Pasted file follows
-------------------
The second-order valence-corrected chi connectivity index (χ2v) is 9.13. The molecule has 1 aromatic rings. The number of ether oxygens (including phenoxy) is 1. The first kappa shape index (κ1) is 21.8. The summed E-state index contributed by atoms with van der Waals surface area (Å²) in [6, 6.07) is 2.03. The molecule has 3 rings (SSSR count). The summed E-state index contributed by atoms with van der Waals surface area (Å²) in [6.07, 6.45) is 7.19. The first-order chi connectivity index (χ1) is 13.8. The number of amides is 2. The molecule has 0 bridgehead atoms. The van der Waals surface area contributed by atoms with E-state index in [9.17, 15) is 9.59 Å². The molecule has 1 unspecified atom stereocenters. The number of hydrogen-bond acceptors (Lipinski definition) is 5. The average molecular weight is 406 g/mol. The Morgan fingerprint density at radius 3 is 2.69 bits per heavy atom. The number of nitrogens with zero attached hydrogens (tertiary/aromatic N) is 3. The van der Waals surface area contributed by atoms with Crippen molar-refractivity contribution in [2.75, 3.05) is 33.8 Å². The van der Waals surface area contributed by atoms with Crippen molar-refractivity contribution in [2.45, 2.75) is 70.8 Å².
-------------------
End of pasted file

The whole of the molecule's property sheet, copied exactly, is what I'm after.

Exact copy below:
The second-order valence-corrected chi connectivity index (χ2v) is 9.13. The molecule has 1 aromatic rings. The number of ether oxygens (including phenoxy) is 1. The first kappa shape index (κ1) is 21.8. The summed E-state index contributed by atoms with van der Waals surface area (Å²) in [6, 6.07) is 2.03. The molecule has 3 rings (SSSR count). The summed E-state index contributed by atoms with van der Waals surface area (Å²) in [6.07, 6.45) is 7.19. The first-order chi connectivity index (χ1) is 13.8. The number of amides is 2. The molecule has 0 bridgehead atoms. The van der Waals surface area contributed by atoms with E-state index in [9.17, 15) is 9.59 Å². The molecule has 1 unspecified atom stereocenters. The number of hydrogen-bond acceptors (Lipinski definition) is 5. The average molecular weight is 406 g/mol. The Morgan fingerprint density at radius 3 is 2.69 bits per heavy atom. The number of nitrogens with zero attached hydrogens (tertiary/aromatic N) is 3. The van der Waals surface area contributed by atoms with Crippen molar-refractivity contribution in [2.75, 3.05) is 33.8 Å². The van der Waals surface area contributed by atoms with Crippen molar-refractivity contribution in [2.45, 2.75) is 70.8 Å².